Geritsi slentAlin sat on the damp sward, her knees drawn up under her chin; Dosent, her sokyum, stretched beside her, thoroughly asleep. Overhead, the stars were a scattering of blazing pinheads, visible where the brilliant swirling arms of The Ribbons thinned in the progress of their eternal dance with the void.
Geritsi sighed gently, listening to the music of the dance. Tonight, too, the ambient glittered and sang, though they were still more than a month from the Festival of the Seedlings. If it kept on like this, she thought, the festival would be one for the ages.
She closed her eyes, the better to listen—and that was when she heard...something—else. Not the music of the stars or the mutter of systemic rubbish. Not the self-satisfied humming of the ambient.
No, this was a...voice, and it was talking...not to her, not to the brilliant night. Perhaps, it spoke to itself. Perhaps, she thought, straining to hear more clearly, it was speaking into a note taker—it had that kind of flatness about it. Beside her, Dosent growled, flexed her claws, and raised her head.
Teeth grit, Geritsi leaned into the ambient, allowing the voice to flow directly into her memory, bypassing her understanding altogether. Someone would have to sift them out, which might be embarrassing, but she felt instinctively that these words—these intentions—were of vital importance to the Haosa.
The voice paused; there was a sense, as of attention sharpening. Geritsi made herself as small and insignificant as possible, curling up inside her own shadow; shivering as she felt the cold regard pass over her—and linger...
Geritsi gritted her teeth even as the cat's growl deepened. There came a flutter of what might have been—amusement.
The words were quite clear—and quite clearly dismissive. Contemptuous.
Then, the sense of another presence was gone, leaving Geritsi and Dosent alone on the hillside. Above them, The Ribbons danced, obscuring the stars; the ambient hummed no longer, as if it, too, were trying to escape the attention of...whatever—who'ever—was overlooking them.
She'd best tell someone, she thought, even though she'd get in trouble for being out so late by herself.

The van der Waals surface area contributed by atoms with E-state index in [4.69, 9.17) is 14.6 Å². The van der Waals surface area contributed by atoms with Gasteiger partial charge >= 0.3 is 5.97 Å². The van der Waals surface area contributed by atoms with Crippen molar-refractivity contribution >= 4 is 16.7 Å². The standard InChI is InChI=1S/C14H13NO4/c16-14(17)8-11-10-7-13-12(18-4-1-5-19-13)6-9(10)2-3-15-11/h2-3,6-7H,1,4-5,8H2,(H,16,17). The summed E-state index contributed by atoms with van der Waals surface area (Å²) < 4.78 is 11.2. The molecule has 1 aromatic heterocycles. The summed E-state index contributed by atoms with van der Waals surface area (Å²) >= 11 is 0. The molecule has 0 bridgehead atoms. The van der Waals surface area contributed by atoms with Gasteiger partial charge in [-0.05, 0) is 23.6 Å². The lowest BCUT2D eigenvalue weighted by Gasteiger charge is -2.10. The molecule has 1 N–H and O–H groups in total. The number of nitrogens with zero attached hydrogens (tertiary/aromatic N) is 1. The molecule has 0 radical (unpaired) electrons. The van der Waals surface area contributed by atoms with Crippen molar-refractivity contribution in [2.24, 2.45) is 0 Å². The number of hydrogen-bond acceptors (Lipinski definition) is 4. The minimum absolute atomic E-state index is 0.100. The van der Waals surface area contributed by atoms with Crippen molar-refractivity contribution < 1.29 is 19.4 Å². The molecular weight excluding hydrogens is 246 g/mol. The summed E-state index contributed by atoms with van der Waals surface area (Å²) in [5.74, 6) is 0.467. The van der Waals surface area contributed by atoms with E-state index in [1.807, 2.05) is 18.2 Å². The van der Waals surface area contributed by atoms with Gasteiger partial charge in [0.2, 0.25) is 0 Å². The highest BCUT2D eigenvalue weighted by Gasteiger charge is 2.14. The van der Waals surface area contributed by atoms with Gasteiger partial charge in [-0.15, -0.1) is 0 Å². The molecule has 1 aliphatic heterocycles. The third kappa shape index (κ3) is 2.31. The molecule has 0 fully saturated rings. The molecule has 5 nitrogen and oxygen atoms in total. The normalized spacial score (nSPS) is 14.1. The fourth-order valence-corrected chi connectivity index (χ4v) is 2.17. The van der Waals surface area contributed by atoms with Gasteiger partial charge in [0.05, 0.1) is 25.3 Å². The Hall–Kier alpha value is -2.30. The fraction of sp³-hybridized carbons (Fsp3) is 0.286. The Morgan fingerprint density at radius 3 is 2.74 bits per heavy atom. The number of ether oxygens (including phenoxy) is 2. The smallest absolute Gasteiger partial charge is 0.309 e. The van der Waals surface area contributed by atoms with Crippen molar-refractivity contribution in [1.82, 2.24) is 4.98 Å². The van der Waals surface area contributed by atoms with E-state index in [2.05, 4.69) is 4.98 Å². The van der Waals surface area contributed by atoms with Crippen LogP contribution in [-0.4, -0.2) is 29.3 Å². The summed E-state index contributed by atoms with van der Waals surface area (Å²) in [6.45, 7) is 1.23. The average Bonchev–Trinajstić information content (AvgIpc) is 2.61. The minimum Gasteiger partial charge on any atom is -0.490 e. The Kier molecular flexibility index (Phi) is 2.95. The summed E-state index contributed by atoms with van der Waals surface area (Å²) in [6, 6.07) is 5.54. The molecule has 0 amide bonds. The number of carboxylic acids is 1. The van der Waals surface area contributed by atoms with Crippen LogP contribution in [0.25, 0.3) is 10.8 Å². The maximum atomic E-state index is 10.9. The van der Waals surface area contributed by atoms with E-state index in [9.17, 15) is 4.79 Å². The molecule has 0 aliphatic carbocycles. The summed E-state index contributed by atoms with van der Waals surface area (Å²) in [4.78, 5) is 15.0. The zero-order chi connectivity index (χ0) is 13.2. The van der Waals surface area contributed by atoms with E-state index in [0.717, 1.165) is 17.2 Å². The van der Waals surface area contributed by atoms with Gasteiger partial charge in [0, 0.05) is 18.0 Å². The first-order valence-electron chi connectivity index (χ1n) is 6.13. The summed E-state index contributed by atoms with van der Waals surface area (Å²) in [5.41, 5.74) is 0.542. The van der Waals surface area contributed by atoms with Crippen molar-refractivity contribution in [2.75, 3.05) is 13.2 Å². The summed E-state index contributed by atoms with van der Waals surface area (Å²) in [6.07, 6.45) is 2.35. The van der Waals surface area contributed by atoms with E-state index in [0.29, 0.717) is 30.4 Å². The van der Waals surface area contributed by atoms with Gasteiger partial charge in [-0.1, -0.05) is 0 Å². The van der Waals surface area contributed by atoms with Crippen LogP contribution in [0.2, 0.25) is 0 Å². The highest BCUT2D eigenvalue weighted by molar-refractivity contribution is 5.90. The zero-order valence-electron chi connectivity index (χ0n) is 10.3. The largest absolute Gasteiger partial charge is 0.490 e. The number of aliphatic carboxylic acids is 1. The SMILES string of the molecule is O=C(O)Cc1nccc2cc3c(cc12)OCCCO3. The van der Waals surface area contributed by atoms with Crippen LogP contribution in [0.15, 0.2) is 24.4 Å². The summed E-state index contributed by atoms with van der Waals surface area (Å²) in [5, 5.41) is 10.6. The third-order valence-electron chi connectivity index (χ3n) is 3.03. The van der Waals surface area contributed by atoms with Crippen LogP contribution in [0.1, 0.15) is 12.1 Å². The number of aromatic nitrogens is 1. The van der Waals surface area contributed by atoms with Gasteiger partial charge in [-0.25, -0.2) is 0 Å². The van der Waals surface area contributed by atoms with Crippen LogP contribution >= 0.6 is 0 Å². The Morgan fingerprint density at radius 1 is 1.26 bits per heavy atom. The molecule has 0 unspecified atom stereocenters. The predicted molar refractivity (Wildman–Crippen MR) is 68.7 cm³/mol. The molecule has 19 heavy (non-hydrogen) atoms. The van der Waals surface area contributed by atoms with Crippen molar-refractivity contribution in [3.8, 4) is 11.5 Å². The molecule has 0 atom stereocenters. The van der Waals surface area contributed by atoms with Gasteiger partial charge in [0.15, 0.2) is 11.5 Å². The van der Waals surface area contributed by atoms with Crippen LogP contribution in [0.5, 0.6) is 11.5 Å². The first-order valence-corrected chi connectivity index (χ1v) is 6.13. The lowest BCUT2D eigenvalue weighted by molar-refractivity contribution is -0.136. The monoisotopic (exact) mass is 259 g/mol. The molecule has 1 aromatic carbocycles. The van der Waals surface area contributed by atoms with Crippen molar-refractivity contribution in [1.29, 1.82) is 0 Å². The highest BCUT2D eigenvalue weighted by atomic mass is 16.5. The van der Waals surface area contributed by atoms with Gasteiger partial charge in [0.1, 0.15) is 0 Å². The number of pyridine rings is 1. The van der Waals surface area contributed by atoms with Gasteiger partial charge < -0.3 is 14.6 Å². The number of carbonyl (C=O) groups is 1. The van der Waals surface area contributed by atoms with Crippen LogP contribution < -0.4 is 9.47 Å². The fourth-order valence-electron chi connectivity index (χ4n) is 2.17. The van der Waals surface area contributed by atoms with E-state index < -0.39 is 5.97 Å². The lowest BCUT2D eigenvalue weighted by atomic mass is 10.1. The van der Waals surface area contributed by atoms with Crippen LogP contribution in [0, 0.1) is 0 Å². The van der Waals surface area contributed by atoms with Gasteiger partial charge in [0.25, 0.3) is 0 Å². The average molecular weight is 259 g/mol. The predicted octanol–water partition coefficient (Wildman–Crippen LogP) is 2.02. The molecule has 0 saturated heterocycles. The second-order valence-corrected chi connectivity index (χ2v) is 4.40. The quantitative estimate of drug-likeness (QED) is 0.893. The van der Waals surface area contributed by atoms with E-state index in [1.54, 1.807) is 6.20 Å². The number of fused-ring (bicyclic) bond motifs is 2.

Rising, she made a small light and, Dosent at her side, walked up the hill. She paused at the summit, gazing down at the village, noting the unusual number of lighted windows in this hour of the night. Had the voice woken everybody in the Off-Grid?
From below came a shout—another—and the sudden sound of youngers, crying. More windows brightened; doors slammed; an illumination bloomed over the square, back-lighting the shapes of the projectors, dashing across the square to the news-tree.
Geritsi and Dosent began to run.
It started with a walk in the rain, himself and his oathsworn, across a dim port plaza. Rounded paving stones made for treacherous footing, and he was preoccupied; impatient, his thoughts on the end of the mission, on the next day's joyous reunion with his lifemate and his ship.
Mincing across the wet stones, he knew how this would end; knew that the rain, the plaza, the man at his shoulder, were all part of a terrible memory, replayed as a dream, now that one of them was safe. Knowing that he dreamed, he tried to wake; felt the piercing agony of a headache behind his eyes, and redoubled his efforts.
"Right here, isn't it, sir?"
The voice pulled him back into the dream; he glanced up at the mosaic flower above the shop door.
"Thank you, Vanner," he heard himself say. "I think I must be more tired than I know."
He took a breath, and turned toward the door.